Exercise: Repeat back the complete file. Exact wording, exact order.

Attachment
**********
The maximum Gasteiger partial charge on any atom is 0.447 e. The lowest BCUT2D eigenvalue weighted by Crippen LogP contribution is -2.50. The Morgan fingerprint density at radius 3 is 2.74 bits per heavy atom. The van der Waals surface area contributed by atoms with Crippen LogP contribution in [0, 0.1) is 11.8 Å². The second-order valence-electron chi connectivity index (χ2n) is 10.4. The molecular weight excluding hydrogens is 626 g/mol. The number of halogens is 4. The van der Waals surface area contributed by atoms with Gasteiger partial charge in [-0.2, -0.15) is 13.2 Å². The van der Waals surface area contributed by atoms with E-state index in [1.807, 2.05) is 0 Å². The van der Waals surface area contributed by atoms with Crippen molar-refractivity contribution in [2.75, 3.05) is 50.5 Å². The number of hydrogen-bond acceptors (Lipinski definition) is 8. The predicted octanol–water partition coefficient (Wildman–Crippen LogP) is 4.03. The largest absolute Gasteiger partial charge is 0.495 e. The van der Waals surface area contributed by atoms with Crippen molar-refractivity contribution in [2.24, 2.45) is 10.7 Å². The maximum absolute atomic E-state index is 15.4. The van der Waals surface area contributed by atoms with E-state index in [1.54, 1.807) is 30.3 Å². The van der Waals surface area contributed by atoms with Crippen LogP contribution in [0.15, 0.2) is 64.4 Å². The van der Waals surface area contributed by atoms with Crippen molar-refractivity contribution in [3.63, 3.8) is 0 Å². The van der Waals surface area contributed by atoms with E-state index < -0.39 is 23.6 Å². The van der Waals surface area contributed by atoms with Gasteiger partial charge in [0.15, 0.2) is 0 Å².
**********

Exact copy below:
The maximum Gasteiger partial charge on any atom is 0.447 e. The lowest BCUT2D eigenvalue weighted by Crippen LogP contribution is -2.50. The Morgan fingerprint density at radius 3 is 2.74 bits per heavy atom. The van der Waals surface area contributed by atoms with Crippen LogP contribution in [0, 0.1) is 11.8 Å². The second-order valence-electron chi connectivity index (χ2n) is 10.4. The molecular weight excluding hydrogens is 626 g/mol. The number of halogens is 4. The van der Waals surface area contributed by atoms with Gasteiger partial charge in [-0.2, -0.15) is 13.2 Å². The van der Waals surface area contributed by atoms with E-state index in [1.807, 2.05) is 0 Å². The van der Waals surface area contributed by atoms with Crippen molar-refractivity contribution in [2.75, 3.05) is 50.5 Å². The number of hydrogen-bond acceptors (Lipinski definition) is 8. The predicted octanol–water partition coefficient (Wildman–Crippen LogP) is 4.03. The largest absolute Gasteiger partial charge is 0.495 e. The van der Waals surface area contributed by atoms with Crippen molar-refractivity contribution in [2.24, 2.45) is 10.7 Å². The maximum absolute atomic E-state index is 15.4. The van der Waals surface area contributed by atoms with E-state index in [1.54, 1.807) is 30.3 Å². The van der Waals surface area contributed by atoms with Crippen LogP contribution in [0.15, 0.2) is 64.4 Å². The van der Waals surface area contributed by atoms with Crippen molar-refractivity contribution in [3.63, 3.8) is 0 Å². The van der Waals surface area contributed by atoms with E-state index < -0.39 is 23.6 Å². The van der Waals surface area contributed by atoms with Gasteiger partial charge in [0.15, 0.2) is 0 Å².